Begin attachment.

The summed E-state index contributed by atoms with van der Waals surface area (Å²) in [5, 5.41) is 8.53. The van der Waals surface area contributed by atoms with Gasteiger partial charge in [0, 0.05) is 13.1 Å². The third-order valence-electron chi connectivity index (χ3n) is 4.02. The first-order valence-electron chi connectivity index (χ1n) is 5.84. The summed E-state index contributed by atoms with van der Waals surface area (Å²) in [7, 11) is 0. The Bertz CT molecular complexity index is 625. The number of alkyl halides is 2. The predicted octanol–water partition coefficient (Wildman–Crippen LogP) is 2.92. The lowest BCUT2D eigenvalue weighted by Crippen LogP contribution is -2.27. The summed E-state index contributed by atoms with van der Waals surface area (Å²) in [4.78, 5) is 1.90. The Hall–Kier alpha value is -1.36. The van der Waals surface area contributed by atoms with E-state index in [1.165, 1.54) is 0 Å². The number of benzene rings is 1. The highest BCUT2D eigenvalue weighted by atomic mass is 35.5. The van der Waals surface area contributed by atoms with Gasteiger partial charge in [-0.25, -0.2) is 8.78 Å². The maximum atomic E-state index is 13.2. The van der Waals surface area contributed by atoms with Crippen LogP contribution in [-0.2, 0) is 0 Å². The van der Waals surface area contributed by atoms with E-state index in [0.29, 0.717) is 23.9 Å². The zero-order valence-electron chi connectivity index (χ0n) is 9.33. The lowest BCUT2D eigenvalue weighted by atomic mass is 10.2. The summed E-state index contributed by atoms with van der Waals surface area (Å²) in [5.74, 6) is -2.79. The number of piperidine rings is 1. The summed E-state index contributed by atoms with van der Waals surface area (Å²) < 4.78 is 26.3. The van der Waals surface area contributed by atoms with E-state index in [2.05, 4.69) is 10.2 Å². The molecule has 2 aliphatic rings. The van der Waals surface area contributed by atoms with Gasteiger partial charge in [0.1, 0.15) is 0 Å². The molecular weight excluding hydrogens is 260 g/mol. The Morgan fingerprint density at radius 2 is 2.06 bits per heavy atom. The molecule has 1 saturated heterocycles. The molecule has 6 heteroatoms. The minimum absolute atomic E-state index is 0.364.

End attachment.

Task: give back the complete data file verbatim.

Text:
The summed E-state index contributed by atoms with van der Waals surface area (Å²) in [5, 5.41) is 8.53. The van der Waals surface area contributed by atoms with Gasteiger partial charge in [0, 0.05) is 13.1 Å². The third-order valence-electron chi connectivity index (χ3n) is 4.02. The first-order valence-electron chi connectivity index (χ1n) is 5.84. The summed E-state index contributed by atoms with van der Waals surface area (Å²) in [7, 11) is 0. The Bertz CT molecular complexity index is 625. The number of alkyl halides is 2. The predicted octanol–water partition coefficient (Wildman–Crippen LogP) is 2.92. The lowest BCUT2D eigenvalue weighted by Crippen LogP contribution is -2.27. The summed E-state index contributed by atoms with van der Waals surface area (Å²) in [4.78, 5) is 1.90. The Hall–Kier alpha value is -1.36. The van der Waals surface area contributed by atoms with E-state index in [1.165, 1.54) is 0 Å². The number of benzene rings is 1. The highest BCUT2D eigenvalue weighted by atomic mass is 35.5. The van der Waals surface area contributed by atoms with Gasteiger partial charge in [-0.25, -0.2) is 8.78 Å². The maximum atomic E-state index is 13.2. The van der Waals surface area contributed by atoms with Crippen LogP contribution in [-0.2, 0) is 0 Å². The van der Waals surface area contributed by atoms with E-state index in [0.29, 0.717) is 23.9 Å². The zero-order valence-electron chi connectivity index (χ0n) is 9.33. The lowest BCUT2D eigenvalue weighted by atomic mass is 10.2. The summed E-state index contributed by atoms with van der Waals surface area (Å²) in [5.74, 6) is -2.79. The number of piperidine rings is 1. The summed E-state index contributed by atoms with van der Waals surface area (Å²) < 4.78 is 26.3. The van der Waals surface area contributed by atoms with E-state index in [2.05, 4.69) is 10.2 Å². The molecule has 2 aliphatic rings. The van der Waals surface area contributed by atoms with Gasteiger partial charge in [0.1, 0.15) is 0 Å². The molecular weight excluding hydrogens is 260 g/mol. The Morgan fingerprint density at radius 2 is 2.06 bits per heavy atom. The molecule has 1 saturated heterocycles. The molecule has 6 heteroatoms. The minimum absolute atomic E-state index is 0.364.